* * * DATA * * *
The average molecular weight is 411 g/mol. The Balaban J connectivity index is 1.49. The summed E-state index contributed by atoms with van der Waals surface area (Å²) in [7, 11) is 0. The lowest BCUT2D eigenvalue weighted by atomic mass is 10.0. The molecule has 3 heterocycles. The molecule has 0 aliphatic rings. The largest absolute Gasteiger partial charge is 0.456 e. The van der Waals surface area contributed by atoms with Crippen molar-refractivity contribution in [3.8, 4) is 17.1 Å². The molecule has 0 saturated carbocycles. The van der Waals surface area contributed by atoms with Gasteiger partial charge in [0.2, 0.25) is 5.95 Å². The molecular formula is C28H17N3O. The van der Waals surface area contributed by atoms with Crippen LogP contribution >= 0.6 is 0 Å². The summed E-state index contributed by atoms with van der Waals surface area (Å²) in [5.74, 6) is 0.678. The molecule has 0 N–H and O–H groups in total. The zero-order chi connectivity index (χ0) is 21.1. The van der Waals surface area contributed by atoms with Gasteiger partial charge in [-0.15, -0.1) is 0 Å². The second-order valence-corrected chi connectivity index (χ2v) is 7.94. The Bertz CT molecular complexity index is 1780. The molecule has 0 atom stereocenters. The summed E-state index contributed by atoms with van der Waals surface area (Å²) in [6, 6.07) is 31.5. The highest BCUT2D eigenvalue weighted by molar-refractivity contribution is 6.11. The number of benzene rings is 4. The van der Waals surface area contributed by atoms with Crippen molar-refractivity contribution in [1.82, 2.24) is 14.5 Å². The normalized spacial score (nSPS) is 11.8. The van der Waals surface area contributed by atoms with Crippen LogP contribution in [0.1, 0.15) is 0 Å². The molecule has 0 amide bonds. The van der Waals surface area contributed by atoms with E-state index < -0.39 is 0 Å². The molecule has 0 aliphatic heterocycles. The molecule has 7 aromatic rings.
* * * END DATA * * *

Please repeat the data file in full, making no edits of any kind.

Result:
The average molecular weight is 411 g/mol. The Balaban J connectivity index is 1.49. The summed E-state index contributed by atoms with van der Waals surface area (Å²) in [7, 11) is 0. The lowest BCUT2D eigenvalue weighted by atomic mass is 10.0. The molecule has 3 heterocycles. The molecule has 0 aliphatic rings. The largest absolute Gasteiger partial charge is 0.456 e. The van der Waals surface area contributed by atoms with Crippen molar-refractivity contribution in [3.8, 4) is 17.1 Å². The molecule has 0 saturated carbocycles. The van der Waals surface area contributed by atoms with Gasteiger partial charge in [0.2, 0.25) is 5.95 Å². The molecular formula is C28H17N3O. The van der Waals surface area contributed by atoms with Crippen LogP contribution >= 0.6 is 0 Å². The summed E-state index contributed by atoms with van der Waals surface area (Å²) in [5.74, 6) is 0.678. The molecule has 0 N–H and O–H groups in total. The zero-order chi connectivity index (χ0) is 21.1. The van der Waals surface area contributed by atoms with Gasteiger partial charge in [-0.15, -0.1) is 0 Å². The second-order valence-corrected chi connectivity index (χ2v) is 7.94. The Bertz CT molecular complexity index is 1780. The molecule has 0 atom stereocenters. The summed E-state index contributed by atoms with van der Waals surface area (Å²) in [6, 6.07) is 31.5. The highest BCUT2D eigenvalue weighted by molar-refractivity contribution is 6.11. The number of benzene rings is 4. The van der Waals surface area contributed by atoms with Crippen molar-refractivity contribution in [1.82, 2.24) is 14.5 Å². The normalized spacial score (nSPS) is 11.8. The van der Waals surface area contributed by atoms with Crippen LogP contribution in [0.1, 0.15) is 0 Å². The molecule has 0 amide bonds. The van der Waals surface area contributed by atoms with E-state index < -0.39 is 0 Å². The molecule has 0 aliphatic heterocycles. The molecule has 7 aromatic rings.